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Constance Baker Motley

Constance Baker Motley
Usage Conditions Apply
Artist
Brian Lanker, 31 Aug 1947 - 13 Mar 2011
Sitter
Constance Baker Motley, 14 Sep 1921 - 28 Sep 2005
Date
1988
Type
Photograph
Medium
Gelatin silver print
Dimensions
Image: 71.3 × 71.3 cm (28 1/16 × 28 1/16")
Sheet/Mount: 81.6 × 75.2 cm (32 1/8 × 29 5/8")
Mat: 88.4 × 87 cm (34 13/16 × 34 1/4")
Topic
Interior
Home Furnishings\Furniture\Seating\Chair
Home Furnishings\Lighting Devices\Lamp
Interior\Courthouse
Constance Baker Motley: Female
Constance Baker Motley: Politics and Government\State Legislator
Constance Baker Motley: Law and Law Enforcement\Jurist
Portrait
Credit Line
National Portrait Gallery, Smithsonian Institution; partial gift of Lynda Lanker and a museum purchase made possible with generous support from Robert E. Meyerhoff and Rheda Becker, Agnes Gund, Kate Kelly and George Schweitzer, Lyndon J. Barrois Sr. and Janine Sherman Barrois, and Mark and Cindy Aron
Restrictions & Rights
Usage conditions apply
Copyright
© Brian Lanker Archive
Object number
NPG.2021.126
Exhibition Label
Born New Haven, Connecticut
“Something which we think is impossible now is not impossible in another decade.”
—Constance Baker Motley
In a career dedicated to the pursuit of equal justice, Constance Baker Motley broke barriers as a civil rights attorney and federal judge. A Columbia Law School graduate (1946), Motley built her career with the NAACP’s Legal Defense and Education Fund, advancing from assistant counsel (1950) to associate counsel (1961). She prepared briefs for the landmark school desegregation case of Brown v. Board of Education (1954) and represented the NAACP in subsequent litigation that successfully dismantled many segregation laws of the Jim Crow era.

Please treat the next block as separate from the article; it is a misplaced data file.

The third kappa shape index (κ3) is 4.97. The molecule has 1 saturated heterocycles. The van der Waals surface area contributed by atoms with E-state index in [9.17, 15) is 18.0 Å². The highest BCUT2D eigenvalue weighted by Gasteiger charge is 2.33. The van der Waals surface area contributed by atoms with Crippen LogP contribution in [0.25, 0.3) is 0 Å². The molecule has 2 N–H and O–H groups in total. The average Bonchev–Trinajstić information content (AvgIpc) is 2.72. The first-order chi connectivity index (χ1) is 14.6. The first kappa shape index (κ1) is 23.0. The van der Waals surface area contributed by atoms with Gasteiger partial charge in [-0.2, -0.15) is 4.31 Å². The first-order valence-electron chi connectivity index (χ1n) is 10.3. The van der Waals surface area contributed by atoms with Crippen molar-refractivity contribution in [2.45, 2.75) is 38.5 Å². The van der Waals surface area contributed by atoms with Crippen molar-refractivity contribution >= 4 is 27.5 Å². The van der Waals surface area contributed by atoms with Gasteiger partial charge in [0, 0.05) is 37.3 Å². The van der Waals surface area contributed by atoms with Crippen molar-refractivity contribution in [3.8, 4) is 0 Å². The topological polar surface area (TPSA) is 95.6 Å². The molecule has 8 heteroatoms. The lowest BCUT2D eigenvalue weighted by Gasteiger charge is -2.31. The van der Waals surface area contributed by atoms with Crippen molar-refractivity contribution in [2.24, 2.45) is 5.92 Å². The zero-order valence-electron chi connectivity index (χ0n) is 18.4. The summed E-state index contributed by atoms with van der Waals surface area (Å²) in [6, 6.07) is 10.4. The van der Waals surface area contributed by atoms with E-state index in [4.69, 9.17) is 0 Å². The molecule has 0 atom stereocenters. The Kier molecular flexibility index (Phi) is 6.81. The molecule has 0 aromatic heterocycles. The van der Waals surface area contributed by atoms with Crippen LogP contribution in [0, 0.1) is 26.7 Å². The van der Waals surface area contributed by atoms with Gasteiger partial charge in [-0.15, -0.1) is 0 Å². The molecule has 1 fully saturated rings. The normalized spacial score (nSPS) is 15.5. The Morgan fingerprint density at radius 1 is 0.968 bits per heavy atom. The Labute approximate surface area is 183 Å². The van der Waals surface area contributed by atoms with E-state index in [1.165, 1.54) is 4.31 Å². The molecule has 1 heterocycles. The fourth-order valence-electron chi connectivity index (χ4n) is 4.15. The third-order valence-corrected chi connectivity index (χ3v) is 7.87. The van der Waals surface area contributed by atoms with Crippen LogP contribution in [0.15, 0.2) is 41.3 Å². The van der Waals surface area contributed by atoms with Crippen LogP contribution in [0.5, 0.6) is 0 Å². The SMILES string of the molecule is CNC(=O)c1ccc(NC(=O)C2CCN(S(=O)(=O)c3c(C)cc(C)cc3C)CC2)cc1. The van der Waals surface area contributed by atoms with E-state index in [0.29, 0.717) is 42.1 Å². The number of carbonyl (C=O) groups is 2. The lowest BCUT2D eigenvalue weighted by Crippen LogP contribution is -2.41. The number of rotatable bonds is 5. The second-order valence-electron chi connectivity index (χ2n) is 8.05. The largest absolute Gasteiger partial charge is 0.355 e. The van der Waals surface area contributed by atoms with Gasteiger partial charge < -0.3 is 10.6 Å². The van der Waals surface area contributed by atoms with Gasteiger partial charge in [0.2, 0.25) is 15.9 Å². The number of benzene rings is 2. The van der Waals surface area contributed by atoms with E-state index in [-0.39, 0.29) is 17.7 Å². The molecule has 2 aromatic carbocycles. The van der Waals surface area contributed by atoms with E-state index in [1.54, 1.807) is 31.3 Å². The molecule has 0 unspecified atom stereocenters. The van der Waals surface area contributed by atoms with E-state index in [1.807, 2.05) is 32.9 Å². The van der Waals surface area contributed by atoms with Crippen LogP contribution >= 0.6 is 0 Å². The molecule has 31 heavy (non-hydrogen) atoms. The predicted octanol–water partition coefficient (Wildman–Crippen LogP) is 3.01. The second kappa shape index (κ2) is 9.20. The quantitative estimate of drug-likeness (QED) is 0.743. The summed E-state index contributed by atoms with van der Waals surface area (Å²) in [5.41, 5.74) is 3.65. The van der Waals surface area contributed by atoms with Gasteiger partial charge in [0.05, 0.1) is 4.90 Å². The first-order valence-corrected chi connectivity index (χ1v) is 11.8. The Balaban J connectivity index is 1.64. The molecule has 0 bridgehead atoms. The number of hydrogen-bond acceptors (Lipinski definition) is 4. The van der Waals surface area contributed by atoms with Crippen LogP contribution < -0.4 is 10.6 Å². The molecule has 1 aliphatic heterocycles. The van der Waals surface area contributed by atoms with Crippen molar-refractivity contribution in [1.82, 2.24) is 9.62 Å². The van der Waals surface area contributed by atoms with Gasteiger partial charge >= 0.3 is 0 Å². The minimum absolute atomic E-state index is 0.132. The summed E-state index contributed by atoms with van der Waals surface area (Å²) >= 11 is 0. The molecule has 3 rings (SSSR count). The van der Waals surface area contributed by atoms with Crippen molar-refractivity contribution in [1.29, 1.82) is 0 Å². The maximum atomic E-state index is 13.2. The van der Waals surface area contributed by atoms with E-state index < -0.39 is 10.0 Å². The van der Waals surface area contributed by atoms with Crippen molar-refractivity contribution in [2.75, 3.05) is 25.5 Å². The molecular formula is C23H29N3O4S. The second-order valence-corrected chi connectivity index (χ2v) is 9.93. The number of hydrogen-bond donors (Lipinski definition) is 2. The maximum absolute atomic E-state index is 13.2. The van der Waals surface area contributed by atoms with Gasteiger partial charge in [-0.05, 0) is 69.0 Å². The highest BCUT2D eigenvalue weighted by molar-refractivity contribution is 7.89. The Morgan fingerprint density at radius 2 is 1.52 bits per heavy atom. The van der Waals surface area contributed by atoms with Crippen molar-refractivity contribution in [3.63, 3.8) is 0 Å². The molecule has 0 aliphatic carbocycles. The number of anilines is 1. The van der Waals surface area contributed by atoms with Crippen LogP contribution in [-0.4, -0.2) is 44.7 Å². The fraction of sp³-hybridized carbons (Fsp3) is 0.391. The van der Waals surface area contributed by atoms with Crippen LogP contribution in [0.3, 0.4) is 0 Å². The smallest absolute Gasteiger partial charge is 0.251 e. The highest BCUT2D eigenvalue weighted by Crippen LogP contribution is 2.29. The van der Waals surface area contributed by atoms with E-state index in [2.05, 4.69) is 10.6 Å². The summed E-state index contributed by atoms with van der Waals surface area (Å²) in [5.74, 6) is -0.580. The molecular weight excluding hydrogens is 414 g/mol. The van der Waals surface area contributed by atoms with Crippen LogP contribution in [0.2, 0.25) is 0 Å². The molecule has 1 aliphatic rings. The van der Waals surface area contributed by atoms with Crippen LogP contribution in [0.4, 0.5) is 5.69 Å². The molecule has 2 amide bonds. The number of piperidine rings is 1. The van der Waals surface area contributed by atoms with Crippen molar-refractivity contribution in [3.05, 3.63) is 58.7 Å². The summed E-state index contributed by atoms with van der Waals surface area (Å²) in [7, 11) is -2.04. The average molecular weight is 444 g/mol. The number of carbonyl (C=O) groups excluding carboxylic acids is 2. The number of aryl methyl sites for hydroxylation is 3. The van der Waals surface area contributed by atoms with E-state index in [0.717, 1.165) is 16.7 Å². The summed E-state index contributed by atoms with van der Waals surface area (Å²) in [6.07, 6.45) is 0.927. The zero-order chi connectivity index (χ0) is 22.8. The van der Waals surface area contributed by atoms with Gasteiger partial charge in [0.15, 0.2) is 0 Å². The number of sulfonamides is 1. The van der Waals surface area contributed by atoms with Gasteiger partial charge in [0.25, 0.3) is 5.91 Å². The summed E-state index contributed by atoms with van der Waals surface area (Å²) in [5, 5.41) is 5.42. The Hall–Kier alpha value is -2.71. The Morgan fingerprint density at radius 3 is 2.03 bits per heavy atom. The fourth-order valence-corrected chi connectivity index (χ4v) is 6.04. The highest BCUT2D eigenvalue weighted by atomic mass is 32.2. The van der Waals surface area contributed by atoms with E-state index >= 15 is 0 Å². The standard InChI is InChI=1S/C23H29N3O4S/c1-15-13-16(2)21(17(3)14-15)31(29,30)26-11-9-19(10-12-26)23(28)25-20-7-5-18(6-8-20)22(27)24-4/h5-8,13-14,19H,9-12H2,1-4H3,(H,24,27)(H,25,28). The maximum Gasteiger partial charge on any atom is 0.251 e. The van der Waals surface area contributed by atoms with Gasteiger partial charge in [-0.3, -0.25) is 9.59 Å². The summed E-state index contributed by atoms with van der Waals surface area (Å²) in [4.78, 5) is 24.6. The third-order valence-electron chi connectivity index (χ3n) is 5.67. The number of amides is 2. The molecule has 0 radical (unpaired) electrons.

Winning nine of the ten civil rights cases she argued before the U.S. Supreme Court, Motley achieved a significant victory by securing James Meredith’s admission to the University of Mississippi (1962). When President Lyndon Johnson successfully nominated her to the United States District Court for the Southern District of New York in 1966, Motley became the first Black woman federal judge.
Nacida en New Haven, Connecticut
“Lo que creemos imposible ahora no será imposible dentro de una década.”
—Constance Baker Motley
Con una vida dedicada a lograr la justicia igualitaria, Constance Baker Motley rompió barreras como abogada de derechos civiles y jueza federal. Se graduó de la Escuela de Derecho de Columbia (1946) y desarrolló su carrera con el Fondo de Defensa Legal y Educación de la NAACP, ascendiendo de abogada asistente (1950) a asociada (1961). Fue ella quien preparó los informes jurídicos para el histórico caso Brown v. Consejo de Educación (1954) en torno a la desegregación en las escuelas y representó a la NAACP en otros litigios que lograron revocar muchas leyes segregacionistas.
Motley ganó nueve de los diez casos de derechos civiles que litigó ante el Tribunal Supremo de EE.UU. Una de sus victorias fue lograr la admisión de James Meredith a la Universidad de Misisipi (1962). Nominada por el presidente Lyndon Johnson al Tribunal de Distrito de EE.UU. para el Distrito Sur de Nueva York en 1966, fue la primera mujer negra que ocupó un puesto de juez federal.
Data Source
National Portrait Gallery